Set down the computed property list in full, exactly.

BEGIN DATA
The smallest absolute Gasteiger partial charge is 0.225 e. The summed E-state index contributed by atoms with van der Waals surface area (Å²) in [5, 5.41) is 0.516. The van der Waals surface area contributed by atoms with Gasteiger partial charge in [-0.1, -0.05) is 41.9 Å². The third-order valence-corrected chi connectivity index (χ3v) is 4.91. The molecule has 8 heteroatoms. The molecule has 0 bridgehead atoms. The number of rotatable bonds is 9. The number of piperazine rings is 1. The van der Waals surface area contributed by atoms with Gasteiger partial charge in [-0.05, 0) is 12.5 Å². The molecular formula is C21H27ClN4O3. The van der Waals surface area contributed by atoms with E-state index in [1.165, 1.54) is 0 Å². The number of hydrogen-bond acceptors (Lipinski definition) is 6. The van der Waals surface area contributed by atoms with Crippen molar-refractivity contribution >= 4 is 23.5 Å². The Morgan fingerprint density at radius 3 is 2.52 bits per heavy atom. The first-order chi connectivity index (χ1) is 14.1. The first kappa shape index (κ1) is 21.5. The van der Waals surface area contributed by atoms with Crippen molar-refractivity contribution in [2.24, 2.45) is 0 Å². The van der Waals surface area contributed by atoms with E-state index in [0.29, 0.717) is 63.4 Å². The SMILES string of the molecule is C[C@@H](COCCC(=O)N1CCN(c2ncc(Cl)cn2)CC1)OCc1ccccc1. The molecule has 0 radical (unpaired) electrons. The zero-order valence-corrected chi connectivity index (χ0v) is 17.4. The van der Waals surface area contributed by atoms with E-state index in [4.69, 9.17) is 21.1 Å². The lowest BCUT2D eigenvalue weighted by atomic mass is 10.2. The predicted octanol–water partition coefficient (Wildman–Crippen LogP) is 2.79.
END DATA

The smallest absolute Gasteiger partial charge is 0.225 e. The summed E-state index contributed by atoms with van der Waals surface area (Å²) in [5, 5.41) is 0.516. The van der Waals surface area contributed by atoms with Gasteiger partial charge in [-0.1, -0.05) is 41.9 Å². The third-order valence-corrected chi connectivity index (χ3v) is 4.91. The molecule has 8 heteroatoms. The molecule has 0 bridgehead atoms. The number of rotatable bonds is 9. The number of piperazine rings is 1. The van der Waals surface area contributed by atoms with Gasteiger partial charge in [-0.05, 0) is 12.5 Å². The molecular formula is C21H27ClN4O3. The van der Waals surface area contributed by atoms with E-state index in [1.165, 1.54) is 0 Å². The number of hydrogen-bond acceptors (Lipinski definition) is 6. The van der Waals surface area contributed by atoms with Crippen molar-refractivity contribution >= 4 is 23.5 Å². The Morgan fingerprint density at radius 3 is 2.52 bits per heavy atom. The first-order chi connectivity index (χ1) is 14.1. The first kappa shape index (κ1) is 21.5. The van der Waals surface area contributed by atoms with Crippen molar-refractivity contribution in [2.24, 2.45) is 0 Å². The van der Waals surface area contributed by atoms with E-state index in [0.29, 0.717) is 63.4 Å². The SMILES string of the molecule is C[C@@H](COCCC(=O)N1CCN(c2ncc(Cl)cn2)CC1)OCc1ccccc1. The molecule has 0 radical (unpaired) electrons. The zero-order valence-corrected chi connectivity index (χ0v) is 17.4. The van der Waals surface area contributed by atoms with E-state index in [4.69, 9.17) is 21.1 Å². The lowest BCUT2D eigenvalue weighted by atomic mass is 10.2. The predicted octanol–water partition coefficient (Wildman–Crippen LogP) is 2.79.